People Over Profit
Author: Dale Partridge
By: Javier Ortega – Araiza
“Your employees come first. And if you treat your employees right, guess what? Your customers come back, and that makes your shareholders happy. Start with employees and the rest follows from that”.
Herb Kelleher, Co-Founder, Southwest Airlines
Many of the most celebrated business and leadership achievements in history have been possible due to the great ability of a leader to keep a team together and steer it towards a higher purpose. One of the most heroic achievements of the recent times, Ford’s saving from bankruptcy by former CEO Alan Mulally, was possible due to Mulally’s “One Team” and “One Ford” approach which fixed the broken culture that prevailed within the automaker and returned employees the sense of belonging to a greater cause. Companies like Southwest, which pioneered the low-cost airline model in the United States, and Virgin, led by Sir Richard Branson, have built admirable corporate cultures. One of Branson’s maxims at Virgin goes by “Train people well enough so they can leave, but treat them well enough so they don’t want to”. Virgin companies are highly recognized because of their fun and engaging culture which in turn increases productivity and reduces employee turnover. Southwest’s co-founder Herb Kelleher also early spotted this benefits and has incorporated a highly inclusive leadership style. “A company is stronger if it is bound by love, rather than fear”, declared Kelleher, one of the most admired business leaders of the past decades. As someone who has been a client of Southwest and many other North American airlines, I can tell that Kelleher’s approach has made an outstanding difference for the good.
The ability of treating people well and making them feel valued also determines how they will react when tough times place the company in the wake of crisis. At Southwest, the team got together to create the famous “10-Minute-Turnaround”, to unload and load planes faster than everyone else, and that saved the company from going bust. At FedEx, the priority shipping and delivery behemoth, pilots often paid for fuel with their own credit cards because there was not enough cash in the company’s coffins. In addition, the way employees are treated goes reflected in the way they treat customers, to the point that customers can also help saving a company. When the now $14 billion supermarket chain Whole Foods Market started, it was initially destroyed by a flood that wiped out founder John Mackey’s savings and left them with roughly $400,000 in inventory losses. Then customers came and helped clean and revive the store to keep it afloat, with it eventually reopening. After this examples, it is clear that from a business standpoint treating people well eventually also pays off.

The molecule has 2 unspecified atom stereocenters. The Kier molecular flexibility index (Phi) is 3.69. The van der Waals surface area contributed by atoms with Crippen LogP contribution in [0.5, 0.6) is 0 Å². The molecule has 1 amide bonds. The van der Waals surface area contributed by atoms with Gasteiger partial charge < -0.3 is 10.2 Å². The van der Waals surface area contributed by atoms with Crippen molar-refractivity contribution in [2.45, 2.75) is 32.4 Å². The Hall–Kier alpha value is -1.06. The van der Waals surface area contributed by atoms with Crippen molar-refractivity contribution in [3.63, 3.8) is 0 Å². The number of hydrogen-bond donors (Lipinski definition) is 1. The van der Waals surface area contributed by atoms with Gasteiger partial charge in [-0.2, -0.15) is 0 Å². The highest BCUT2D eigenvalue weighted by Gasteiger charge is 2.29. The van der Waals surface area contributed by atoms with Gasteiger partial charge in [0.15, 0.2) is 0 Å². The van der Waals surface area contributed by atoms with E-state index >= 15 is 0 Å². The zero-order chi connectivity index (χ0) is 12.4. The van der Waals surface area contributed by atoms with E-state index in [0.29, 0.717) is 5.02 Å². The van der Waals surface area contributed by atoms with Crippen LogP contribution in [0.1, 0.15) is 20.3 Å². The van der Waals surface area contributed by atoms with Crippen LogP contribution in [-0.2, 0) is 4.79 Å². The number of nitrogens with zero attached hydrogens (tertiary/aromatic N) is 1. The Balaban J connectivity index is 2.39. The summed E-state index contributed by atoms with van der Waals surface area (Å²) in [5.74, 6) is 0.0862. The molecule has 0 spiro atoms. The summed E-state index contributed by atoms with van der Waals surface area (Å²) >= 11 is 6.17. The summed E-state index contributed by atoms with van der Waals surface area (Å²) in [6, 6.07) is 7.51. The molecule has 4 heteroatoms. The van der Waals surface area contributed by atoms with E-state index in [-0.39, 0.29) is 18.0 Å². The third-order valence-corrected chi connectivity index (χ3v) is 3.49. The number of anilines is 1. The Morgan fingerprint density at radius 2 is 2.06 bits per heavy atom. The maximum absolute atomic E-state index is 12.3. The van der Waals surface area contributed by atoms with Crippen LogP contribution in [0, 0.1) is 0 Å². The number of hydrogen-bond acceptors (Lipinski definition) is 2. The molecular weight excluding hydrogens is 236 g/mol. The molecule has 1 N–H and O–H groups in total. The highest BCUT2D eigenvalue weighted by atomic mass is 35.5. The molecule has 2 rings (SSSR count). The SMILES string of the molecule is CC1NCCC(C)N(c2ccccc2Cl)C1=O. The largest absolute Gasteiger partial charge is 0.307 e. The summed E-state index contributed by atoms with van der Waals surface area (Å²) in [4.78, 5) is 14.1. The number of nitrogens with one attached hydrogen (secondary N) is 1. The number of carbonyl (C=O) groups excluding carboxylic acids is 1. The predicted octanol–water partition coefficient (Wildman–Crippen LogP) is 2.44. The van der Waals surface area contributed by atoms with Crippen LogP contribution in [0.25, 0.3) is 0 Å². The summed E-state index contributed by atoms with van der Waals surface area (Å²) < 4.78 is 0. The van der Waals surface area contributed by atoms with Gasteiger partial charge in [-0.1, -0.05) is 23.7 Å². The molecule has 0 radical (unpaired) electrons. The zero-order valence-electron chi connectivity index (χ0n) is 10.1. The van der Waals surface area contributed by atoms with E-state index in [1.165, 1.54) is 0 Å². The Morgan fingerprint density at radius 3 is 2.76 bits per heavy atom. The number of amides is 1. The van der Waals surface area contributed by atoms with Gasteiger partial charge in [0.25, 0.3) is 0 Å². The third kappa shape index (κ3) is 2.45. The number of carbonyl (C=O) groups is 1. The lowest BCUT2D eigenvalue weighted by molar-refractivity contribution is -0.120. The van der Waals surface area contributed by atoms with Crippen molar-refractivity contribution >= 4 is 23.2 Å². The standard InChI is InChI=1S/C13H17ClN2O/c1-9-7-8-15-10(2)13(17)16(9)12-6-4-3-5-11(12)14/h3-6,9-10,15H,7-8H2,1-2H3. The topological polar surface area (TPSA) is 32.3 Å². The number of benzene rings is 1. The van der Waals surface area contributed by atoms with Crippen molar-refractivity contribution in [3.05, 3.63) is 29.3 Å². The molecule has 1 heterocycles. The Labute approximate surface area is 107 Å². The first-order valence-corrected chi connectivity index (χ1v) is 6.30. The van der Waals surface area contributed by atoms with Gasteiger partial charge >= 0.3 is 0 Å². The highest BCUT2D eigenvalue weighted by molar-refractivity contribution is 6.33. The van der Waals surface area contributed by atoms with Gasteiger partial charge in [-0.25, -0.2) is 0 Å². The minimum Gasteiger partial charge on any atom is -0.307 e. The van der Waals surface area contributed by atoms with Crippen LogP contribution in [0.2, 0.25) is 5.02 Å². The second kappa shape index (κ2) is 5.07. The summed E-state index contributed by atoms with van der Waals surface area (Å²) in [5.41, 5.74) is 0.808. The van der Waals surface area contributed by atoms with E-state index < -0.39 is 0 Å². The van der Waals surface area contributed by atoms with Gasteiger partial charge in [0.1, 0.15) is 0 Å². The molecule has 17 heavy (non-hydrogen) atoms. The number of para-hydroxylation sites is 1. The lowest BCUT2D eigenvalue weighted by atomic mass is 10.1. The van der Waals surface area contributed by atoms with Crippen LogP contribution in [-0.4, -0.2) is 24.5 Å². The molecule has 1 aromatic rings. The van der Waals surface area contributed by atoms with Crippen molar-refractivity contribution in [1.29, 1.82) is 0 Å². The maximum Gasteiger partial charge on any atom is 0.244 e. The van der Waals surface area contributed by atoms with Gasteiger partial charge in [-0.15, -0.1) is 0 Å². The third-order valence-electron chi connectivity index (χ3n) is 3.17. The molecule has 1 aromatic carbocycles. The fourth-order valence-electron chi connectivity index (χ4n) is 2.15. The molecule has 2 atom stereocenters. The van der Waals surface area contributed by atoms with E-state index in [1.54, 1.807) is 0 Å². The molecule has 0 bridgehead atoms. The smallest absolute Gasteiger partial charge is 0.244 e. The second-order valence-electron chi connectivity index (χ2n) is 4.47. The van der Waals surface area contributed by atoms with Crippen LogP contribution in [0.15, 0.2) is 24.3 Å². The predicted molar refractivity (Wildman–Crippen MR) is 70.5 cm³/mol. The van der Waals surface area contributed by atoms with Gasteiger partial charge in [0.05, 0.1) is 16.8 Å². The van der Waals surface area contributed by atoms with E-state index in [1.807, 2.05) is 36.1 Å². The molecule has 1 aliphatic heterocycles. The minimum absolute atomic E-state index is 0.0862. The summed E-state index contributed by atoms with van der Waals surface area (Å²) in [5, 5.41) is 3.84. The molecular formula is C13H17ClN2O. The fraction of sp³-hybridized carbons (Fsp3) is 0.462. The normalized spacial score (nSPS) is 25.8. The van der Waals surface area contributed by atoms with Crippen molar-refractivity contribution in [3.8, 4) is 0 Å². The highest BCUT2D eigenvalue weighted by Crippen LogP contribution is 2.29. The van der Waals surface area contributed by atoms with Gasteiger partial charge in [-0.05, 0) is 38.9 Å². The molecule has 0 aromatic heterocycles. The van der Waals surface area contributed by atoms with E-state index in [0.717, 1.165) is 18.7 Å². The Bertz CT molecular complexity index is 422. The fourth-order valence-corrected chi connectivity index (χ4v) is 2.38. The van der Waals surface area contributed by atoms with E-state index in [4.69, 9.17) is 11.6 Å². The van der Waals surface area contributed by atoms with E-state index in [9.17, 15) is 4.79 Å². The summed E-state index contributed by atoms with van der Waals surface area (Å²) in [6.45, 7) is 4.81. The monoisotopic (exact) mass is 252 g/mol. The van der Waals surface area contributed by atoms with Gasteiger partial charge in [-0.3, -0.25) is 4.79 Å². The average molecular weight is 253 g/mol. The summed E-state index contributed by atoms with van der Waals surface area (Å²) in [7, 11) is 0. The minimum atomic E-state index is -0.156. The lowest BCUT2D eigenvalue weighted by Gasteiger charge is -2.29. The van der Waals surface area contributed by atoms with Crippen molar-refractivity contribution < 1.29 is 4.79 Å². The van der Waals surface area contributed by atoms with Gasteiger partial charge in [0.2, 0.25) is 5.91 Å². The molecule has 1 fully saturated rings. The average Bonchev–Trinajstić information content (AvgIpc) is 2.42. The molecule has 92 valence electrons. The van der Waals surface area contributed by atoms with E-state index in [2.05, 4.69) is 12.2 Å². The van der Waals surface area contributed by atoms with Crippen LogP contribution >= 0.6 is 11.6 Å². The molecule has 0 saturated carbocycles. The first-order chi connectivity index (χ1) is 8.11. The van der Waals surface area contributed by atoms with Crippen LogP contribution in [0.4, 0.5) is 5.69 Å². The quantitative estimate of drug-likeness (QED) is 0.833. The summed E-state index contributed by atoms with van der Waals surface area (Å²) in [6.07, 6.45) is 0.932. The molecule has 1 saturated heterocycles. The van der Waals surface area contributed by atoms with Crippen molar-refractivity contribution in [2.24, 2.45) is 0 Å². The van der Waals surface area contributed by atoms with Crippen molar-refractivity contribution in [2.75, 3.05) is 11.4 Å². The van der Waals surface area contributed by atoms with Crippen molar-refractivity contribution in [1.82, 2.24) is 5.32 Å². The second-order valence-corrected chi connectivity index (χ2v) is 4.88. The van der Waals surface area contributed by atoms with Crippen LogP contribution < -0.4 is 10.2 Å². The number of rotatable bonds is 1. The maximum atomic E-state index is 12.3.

On People Over Profit, Sevenly’s founder Dale Partridge goes over how prioritizing people over profit will create enormous benefits for both the individual and the organisation, eventually boosting profits to higher levels than if only profits were prioritized and generating an environment where people love their work and therefore increase their productivity because they are committed to a cause. Partridge tells the story of how he founded Sevenly, a company that produces clothes that are designed to inspire positivity and change. As a part of its charitable and socially-conscious component, Sevenly partners with different not-for-profit organisations and donates $7 of every sale to them. In this way, it has raised millions of dollars for different charities.
Throughout the book, Dale Partridge mentions the seven key beliefs of companies that effectively value people over profit, empowering its people to reach their full potential: